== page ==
Continuing to talk about this history was important to helping people understand both the disproportionate rate of Wabanaki children removed from tribes and the peoples’ own history. “Not all Native people understand the complexities of our histories either,” Girouard says. One of the important realizations that came from the Commission, she explains, was for Native people to realize that “it wasn’t our fault. Things were done to us in our past. Understanding that historic trauma, so that we carry forward.”
Since the truth and reconciliation commission, tribal communities are talking more about the need for healing. The report, says Girouard, “allowed us to recognize the historical trauma, how it affects us today, new things to consider, and [helps with] dealing with our own wellness as a tribal community.” Native families, like in Altvater’s example, have changed how they interact, she notes.
“Families are healing on their own now,” adds Altvater. “It has been real private and powerful on its own. And the community is healing by having talking circles, groups, and activities in the groups to bring people together.”
Today, five years after the Commission’s report was released, this healing continues, at the personal, tribal community and state level.
REACH continues to carry on a great deal of wellness work, supporting tribes and tribal members as they work through their trauma and truths, to make sure people know how to take care of themselves, and that the Commission’s recommendations are implemented. Talking circles go on, as does the awareness that what happens when a Native child is taken and how that act affects the lives of, when they are grown, the child’s children and their grandchildren—multiple generations of people. They also work around restoring and helping traditional practices to flourish.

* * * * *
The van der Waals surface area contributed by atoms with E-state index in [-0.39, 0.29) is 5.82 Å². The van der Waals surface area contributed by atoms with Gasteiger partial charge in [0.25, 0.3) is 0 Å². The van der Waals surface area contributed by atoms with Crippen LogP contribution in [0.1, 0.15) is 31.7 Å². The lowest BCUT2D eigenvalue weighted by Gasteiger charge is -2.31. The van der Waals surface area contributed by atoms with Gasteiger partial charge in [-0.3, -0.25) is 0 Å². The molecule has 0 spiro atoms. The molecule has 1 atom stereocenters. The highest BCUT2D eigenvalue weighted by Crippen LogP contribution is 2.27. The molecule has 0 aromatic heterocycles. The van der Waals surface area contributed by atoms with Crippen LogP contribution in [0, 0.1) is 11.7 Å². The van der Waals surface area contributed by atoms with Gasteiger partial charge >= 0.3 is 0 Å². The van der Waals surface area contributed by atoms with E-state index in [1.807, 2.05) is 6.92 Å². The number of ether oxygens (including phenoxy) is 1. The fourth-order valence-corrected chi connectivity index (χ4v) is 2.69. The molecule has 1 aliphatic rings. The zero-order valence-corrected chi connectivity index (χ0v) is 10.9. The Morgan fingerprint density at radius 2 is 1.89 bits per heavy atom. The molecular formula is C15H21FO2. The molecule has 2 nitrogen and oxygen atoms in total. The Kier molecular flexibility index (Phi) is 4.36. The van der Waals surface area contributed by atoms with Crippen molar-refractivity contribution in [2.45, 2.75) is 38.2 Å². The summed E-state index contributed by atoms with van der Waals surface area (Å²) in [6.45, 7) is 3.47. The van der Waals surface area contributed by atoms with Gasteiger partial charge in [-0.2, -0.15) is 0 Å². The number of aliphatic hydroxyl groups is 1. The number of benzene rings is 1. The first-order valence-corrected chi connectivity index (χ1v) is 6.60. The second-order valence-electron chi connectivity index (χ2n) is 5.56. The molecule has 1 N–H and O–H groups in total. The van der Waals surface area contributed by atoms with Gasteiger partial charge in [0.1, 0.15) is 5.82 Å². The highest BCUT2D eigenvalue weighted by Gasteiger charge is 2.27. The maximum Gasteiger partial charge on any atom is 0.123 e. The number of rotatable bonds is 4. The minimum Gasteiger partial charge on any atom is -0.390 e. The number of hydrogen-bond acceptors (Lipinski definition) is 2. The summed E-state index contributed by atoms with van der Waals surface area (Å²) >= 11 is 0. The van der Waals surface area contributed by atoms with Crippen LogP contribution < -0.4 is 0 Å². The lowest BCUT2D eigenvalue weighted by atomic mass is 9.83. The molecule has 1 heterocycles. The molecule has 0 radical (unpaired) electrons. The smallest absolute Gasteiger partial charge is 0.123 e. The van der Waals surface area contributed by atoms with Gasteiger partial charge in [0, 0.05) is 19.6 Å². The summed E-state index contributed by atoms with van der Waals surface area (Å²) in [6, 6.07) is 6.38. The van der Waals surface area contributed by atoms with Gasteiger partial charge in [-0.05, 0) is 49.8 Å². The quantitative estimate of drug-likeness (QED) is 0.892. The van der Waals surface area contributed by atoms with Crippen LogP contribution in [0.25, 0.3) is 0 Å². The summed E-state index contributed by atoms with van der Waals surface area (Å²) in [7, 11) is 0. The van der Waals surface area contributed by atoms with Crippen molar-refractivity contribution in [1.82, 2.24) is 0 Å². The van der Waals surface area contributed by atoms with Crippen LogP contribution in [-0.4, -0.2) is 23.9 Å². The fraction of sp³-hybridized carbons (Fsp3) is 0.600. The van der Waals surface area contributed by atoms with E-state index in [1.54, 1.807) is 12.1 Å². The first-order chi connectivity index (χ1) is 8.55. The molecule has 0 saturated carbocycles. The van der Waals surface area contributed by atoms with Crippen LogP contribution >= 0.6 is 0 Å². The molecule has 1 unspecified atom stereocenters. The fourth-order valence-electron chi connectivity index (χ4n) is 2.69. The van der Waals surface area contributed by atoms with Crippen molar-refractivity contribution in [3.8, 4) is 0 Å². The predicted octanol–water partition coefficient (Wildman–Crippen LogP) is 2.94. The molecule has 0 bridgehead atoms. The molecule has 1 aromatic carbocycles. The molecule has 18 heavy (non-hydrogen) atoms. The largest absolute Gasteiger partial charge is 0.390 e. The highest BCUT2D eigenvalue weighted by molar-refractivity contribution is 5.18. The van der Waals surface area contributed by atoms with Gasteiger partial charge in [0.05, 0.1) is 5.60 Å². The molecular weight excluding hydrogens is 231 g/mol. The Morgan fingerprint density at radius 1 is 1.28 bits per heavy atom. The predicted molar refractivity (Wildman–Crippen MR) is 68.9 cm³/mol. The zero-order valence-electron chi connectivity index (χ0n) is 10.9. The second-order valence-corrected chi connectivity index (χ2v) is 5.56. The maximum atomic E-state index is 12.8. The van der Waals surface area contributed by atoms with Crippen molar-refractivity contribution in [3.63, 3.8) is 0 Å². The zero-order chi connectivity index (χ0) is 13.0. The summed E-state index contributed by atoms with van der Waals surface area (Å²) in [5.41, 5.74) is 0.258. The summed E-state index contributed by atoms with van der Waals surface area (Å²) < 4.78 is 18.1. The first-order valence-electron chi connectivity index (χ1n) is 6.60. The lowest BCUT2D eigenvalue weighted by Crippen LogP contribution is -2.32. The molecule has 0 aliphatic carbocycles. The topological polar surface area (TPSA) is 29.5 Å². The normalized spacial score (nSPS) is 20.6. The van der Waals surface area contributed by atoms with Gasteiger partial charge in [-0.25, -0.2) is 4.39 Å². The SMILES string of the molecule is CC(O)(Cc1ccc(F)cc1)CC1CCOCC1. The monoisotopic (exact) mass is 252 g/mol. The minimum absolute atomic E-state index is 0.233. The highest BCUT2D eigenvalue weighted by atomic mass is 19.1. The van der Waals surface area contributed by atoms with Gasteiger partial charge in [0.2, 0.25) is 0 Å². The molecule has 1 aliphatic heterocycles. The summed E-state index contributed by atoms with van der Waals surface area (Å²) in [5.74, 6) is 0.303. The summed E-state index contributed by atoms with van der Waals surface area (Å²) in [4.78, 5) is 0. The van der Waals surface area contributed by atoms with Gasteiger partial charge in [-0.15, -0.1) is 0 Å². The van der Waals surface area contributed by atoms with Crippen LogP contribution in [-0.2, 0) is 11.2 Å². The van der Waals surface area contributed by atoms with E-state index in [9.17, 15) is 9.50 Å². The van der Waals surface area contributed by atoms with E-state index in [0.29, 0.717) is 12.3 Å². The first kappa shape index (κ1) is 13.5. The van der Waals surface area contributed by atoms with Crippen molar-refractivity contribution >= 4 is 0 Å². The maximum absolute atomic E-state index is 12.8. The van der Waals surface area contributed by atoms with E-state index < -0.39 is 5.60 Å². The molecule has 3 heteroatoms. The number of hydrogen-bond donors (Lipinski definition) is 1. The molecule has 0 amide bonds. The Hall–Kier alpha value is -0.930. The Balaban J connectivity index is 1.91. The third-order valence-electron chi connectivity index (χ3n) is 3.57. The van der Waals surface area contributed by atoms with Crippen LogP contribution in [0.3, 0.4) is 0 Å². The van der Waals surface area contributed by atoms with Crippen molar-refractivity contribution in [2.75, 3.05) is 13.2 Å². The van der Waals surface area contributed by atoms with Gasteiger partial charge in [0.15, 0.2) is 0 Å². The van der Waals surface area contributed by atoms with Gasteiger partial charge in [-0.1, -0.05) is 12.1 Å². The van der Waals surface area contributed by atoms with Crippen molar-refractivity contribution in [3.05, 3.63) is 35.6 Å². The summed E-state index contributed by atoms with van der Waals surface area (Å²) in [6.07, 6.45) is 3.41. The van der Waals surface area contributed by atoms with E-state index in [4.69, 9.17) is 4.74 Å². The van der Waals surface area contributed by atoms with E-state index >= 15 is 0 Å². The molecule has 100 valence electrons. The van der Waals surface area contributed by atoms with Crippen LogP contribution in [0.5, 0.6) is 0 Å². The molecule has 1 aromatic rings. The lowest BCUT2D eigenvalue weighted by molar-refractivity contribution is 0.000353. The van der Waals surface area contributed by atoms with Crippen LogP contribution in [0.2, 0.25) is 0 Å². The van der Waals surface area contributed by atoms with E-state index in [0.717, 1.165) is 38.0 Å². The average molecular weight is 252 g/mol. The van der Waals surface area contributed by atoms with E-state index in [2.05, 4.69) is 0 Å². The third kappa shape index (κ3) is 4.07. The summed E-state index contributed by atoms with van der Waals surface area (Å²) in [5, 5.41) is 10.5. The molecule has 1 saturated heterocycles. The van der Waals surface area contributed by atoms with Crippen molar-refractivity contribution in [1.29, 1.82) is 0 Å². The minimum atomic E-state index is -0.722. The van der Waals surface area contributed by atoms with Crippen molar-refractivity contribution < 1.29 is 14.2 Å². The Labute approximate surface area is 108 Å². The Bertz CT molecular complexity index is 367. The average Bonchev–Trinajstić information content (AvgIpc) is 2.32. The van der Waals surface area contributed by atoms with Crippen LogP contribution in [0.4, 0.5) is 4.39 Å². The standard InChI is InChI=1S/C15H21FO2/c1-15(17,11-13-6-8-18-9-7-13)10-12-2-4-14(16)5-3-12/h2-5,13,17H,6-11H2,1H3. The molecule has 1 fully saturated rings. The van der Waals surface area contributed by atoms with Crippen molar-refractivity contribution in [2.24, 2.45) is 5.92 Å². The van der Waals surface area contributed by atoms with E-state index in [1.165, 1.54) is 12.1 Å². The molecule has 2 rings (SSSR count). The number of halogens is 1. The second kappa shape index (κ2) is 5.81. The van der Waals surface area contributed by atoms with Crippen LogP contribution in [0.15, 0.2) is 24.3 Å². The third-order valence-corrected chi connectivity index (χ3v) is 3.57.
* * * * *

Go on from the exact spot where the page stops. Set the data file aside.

“There’s been tangible changes in child welfare that have begun to be implemented,” says Penthea Burns, one of the early conveners of the ICWA training group from the University of Southern Maine and now on the board of Maine Wabanaki REACH, including the addition of tribal foster homes and a shift to actually working to keep Native children with their families and tribes.
Today, 46 percent of all children in foster care are living in kinship care, notes Jackie Farwell, communications director for Maine’s Department of Health and Human Services. According to documents provided by Farwell, the number of Native children entering DHHS custody from 2000-2018 was highest in 2018. That was also a peak year for all children entering DHHS custody.